0

Price of oil rises slightly above $100 a barrel

Saudi Arabia is using a steady hand to ensure stable prices of oil, even if that means increasing supply. Here, a Saudi Aramco (the national oil company) oil installation known as 'Pump 3' burns brightly during sunset in the Saudi Arabian desert near the oil-rich area Al-Khurais.

Kai Ryssdal: Speaking of oil, as we are, prices have been on the rise of late. It's due mostly to rumblings of a western boycott of Iranian oil and the reciprocal threat from Tehran of a blockade of the Persian Gulf and Strait of Hormuz.

Today, though, Saudi Arabia -- the world's biggest exporter of crude -- promised to do what it takes to keep prices about where they are now, around $100 a barrel or so.

We asked Marketplace's John Dimsdale to find out why.


John Dimsdale: The Saudis have reassured oil importing countries that even if they go ahead with a boycott of Iranian crude, their demand for fuel will be met and prices will stay stable.

Philip Verleger with the Peterson Institute for International Economics says it’s simple self-interest.

Philip Verleger:  Saudi Arabia is very aware excessively high petroleum prices will accelerate movement away from oil.  And they understand that a price spike that might be caused by some irrational Iranian action would hurt their long-run financial interest.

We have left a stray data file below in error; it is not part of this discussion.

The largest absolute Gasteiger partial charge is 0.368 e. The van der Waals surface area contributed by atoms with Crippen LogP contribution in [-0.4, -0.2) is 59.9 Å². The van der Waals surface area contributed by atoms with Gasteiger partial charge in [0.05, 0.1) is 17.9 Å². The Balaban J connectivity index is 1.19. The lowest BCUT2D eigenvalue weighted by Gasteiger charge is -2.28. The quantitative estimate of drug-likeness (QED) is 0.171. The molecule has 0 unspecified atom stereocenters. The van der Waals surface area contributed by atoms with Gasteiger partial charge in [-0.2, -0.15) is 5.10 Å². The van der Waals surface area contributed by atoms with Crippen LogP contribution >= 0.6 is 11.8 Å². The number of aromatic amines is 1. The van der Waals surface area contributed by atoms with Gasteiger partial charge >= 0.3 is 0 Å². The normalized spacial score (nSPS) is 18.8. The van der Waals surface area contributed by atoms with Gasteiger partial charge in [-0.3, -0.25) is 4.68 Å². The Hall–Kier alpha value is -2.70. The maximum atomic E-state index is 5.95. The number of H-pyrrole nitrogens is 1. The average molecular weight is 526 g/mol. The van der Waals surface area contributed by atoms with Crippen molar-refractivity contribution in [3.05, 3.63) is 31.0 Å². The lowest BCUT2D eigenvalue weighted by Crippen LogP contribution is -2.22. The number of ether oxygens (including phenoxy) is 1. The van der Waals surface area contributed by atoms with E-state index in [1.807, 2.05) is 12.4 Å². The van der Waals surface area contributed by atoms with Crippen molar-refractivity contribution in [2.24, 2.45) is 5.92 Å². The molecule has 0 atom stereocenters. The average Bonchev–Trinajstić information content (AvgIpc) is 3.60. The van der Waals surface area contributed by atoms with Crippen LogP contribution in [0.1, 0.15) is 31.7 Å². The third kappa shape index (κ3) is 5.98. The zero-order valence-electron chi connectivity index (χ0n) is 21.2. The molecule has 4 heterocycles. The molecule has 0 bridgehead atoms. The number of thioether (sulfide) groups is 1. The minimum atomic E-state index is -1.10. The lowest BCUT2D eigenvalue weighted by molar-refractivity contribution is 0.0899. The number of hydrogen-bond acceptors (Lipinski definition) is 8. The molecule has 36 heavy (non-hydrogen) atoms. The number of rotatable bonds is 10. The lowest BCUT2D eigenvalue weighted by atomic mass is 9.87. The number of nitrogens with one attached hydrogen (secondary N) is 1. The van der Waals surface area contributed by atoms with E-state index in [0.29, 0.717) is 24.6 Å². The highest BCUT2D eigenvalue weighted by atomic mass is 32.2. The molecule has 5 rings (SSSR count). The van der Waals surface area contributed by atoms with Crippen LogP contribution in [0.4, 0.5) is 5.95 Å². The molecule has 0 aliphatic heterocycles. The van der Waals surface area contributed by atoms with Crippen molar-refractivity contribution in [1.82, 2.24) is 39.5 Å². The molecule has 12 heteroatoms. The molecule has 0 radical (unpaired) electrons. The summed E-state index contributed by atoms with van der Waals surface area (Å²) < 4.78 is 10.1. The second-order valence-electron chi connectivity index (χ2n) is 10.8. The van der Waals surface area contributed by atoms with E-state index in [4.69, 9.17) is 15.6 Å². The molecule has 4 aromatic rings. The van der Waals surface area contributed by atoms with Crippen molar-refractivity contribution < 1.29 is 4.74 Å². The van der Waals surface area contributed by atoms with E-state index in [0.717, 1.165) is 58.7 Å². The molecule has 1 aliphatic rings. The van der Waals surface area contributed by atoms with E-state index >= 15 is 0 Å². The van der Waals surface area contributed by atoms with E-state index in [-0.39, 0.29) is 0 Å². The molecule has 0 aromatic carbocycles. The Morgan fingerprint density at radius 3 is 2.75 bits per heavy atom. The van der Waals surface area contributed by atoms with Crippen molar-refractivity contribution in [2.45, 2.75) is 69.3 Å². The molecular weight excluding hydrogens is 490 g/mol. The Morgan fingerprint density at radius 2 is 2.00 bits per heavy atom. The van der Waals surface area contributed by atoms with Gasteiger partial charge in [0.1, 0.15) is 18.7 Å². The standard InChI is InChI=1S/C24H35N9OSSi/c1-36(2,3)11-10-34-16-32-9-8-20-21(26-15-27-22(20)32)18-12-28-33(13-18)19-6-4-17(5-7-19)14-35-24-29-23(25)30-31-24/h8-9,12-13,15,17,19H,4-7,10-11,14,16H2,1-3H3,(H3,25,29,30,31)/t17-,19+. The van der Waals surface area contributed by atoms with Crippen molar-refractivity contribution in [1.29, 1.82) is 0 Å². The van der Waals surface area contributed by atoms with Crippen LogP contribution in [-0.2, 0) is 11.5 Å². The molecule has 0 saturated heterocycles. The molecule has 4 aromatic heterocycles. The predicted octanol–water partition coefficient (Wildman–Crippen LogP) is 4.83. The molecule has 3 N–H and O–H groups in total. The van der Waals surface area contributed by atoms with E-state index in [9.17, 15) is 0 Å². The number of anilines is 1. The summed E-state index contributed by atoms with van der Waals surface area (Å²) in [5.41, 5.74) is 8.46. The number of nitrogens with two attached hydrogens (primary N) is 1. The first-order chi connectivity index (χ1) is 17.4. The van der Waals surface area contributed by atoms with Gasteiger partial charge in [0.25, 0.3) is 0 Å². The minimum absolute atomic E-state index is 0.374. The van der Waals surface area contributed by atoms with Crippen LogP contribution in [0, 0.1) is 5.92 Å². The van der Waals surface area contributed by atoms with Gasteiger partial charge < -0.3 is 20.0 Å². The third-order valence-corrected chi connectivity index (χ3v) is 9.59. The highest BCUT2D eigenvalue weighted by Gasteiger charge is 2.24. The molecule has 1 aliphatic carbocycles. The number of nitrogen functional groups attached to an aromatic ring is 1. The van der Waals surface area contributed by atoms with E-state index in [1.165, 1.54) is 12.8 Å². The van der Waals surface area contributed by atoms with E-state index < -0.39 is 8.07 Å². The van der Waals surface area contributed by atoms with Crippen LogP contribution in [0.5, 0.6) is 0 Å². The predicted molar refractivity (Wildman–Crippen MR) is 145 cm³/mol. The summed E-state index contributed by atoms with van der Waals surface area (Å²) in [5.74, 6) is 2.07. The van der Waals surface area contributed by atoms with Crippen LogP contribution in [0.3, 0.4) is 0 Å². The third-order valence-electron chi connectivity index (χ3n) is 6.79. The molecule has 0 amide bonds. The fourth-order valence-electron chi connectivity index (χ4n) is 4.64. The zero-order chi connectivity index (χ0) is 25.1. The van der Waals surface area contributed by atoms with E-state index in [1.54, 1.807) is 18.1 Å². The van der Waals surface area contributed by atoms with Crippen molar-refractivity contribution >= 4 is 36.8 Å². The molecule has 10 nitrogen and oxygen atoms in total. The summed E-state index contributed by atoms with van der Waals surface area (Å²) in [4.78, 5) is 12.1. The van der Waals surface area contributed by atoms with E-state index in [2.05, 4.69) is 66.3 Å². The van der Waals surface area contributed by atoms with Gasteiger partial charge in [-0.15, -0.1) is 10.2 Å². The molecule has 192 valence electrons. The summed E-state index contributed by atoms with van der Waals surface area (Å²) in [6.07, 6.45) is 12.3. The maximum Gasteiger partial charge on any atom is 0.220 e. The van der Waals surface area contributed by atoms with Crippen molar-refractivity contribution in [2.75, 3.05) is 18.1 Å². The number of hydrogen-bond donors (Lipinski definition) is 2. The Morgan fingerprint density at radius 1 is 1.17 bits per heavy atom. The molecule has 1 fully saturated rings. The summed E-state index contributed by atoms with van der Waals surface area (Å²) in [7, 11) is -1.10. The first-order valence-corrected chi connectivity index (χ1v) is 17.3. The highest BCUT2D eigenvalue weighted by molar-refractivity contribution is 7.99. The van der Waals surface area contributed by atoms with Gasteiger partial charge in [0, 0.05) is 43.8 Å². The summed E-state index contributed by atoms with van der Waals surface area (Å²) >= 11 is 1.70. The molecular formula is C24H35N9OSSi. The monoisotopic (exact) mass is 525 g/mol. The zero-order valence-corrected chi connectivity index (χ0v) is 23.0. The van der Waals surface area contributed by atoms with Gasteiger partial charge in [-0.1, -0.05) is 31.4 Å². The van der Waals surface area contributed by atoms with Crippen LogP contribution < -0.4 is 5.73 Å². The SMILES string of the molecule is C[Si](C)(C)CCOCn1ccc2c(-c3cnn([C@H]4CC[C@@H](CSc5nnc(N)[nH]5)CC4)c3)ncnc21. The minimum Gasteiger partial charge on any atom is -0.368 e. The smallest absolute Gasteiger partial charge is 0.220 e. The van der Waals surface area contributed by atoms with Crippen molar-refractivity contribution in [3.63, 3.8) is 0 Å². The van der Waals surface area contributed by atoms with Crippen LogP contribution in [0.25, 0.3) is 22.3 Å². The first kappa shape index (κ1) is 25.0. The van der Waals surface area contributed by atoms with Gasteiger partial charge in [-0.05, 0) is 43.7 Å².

Affordable oil benefits the U.S. economy too, encouraging growth while keeping inflation at bay. But is $100 a barrel affordable?  

Steve LeVine: This is not a great gift to the world. That’s a high oil price. 

Steve LeVine at the New America Foundation says the last time the Saudis pegged the price, it was $75 a barrel. He says the Saudi government needs more oil income, ever since the Arab Spring. 

LeVine: The Saudi king has thrown a bunch of social spending at his people to tamp down any possibility of an uprising. The estimate is the break even point for Saudi Arabia for that spending is around $85 to $90 a barrel oil.

LeVine says if Iranian tensions ease and Nigeria deals with its supply disruptions, oil prices could fall as much as $20 a barrel.

In Washington, I'm John Dimsdale for Marketplace.

About the author

As head of Marketplace’s Washington, D.C. bureau, John Dimsdale provides insightful commentary on the intersection of government and money for the entire Marketplace portfolio.
Log in to post0 Comments
With Generous Support From...